What is the scientific nerve?
Sciatic nerve pain is so excruciating and debilitating that you don’t even want to get off the couch. With a lifetime prevalence of 10 to 40 percent, you probably know more than one person with this condition.
The sciatic nerve starts in your lower back, hips, and buttocks and travels down each leg and bends at the knees. When there is a problem in any part of this pathway, vein pain occurs.
Common causes of sciatica include:
spinal stenosis (also known as spinal stenosis)
Sciatic pain can be caused by a condition called piriformis syndrome. The piriformis muscle starts at your buttock and runs from the edge of your back to the top of your thigh. Sometimes this muscle can spasm and trap the nearby sciatic nerve. As a result, seat pain can occur.
According to certified physical therapist Mindy Marantz, sciatica pain can be caused by a variety of reasons. “Identifying what’s not moving is the first step to solving the problem,” he explains. Often the most problematic parts of the body are the back and hips.
Certified strength and conditioning specialist Dr. Mark Kovacs says the best way to relieve most sciatic pain is to do “any stretch that can externally rotate the hips to provide some relief.”
Here are 10 exercises to do just that:
the position of the lying pigeon
figure of a sitting dove
forward pigeon position
in the shoulder opposite the knee
seated back stretch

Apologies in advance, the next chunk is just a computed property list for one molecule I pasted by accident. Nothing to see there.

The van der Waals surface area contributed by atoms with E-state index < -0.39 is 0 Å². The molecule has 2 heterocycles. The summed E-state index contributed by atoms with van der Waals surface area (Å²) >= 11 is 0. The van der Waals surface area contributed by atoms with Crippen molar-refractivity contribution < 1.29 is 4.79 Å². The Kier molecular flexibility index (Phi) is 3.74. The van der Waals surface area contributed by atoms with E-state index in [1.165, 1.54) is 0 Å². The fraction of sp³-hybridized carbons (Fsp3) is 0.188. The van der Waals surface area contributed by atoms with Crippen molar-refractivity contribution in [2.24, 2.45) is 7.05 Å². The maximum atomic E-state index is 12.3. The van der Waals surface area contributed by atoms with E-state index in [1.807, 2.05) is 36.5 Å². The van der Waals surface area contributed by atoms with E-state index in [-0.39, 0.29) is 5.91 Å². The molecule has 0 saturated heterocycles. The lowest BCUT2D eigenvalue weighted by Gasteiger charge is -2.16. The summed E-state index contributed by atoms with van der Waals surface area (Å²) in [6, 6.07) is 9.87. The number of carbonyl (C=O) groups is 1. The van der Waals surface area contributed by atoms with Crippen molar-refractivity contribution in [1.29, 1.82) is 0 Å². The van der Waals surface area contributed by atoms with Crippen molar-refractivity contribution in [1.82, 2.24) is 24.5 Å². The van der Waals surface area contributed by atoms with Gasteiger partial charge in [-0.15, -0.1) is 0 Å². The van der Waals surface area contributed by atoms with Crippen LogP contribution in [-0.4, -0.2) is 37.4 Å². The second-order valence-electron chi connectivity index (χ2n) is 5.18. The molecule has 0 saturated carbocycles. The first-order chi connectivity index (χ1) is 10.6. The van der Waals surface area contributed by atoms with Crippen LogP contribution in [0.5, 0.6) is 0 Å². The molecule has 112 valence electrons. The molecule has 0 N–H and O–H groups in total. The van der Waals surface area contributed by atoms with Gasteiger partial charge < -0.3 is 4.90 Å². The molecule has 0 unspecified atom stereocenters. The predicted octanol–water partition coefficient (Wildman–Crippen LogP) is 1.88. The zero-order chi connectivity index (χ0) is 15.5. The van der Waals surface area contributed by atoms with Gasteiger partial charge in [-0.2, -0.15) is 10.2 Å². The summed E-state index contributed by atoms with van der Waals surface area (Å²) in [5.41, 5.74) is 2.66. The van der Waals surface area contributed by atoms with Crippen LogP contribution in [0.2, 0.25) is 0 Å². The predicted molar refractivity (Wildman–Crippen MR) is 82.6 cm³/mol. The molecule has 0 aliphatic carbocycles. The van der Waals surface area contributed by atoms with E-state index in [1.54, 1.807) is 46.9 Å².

standing hamstring strain
main seat extension
standing piriformis stretch
the groin and long abductor muscles are stretched
scissor tendon strain
- Pigeon lying position
The pigeon pose is a common yoga pose. It works to open the hips. There are many variations of this stretch. The first is the starting version of the so-called horizontal position of the pigeon. If you are just starting your treatment, you should try lying down first.
While on your back, raise your right leg at a right angle. Clasp both hands behind your thighs and interlock your fingers.
Lift your left leg and place your right ankle on top of your left knee.
Hold this position for a while. This helps stretch the piriformis muscle, which sometimes becomes inflamed and presses on the sciatic nerve, causing pain. It also stretches all the deep rotator cuff muscles.
Do the same exercise with the other leg.
Once you can do the lying version without pain, work with your physical therapist on the sitting and forward versions of the pigeon pose.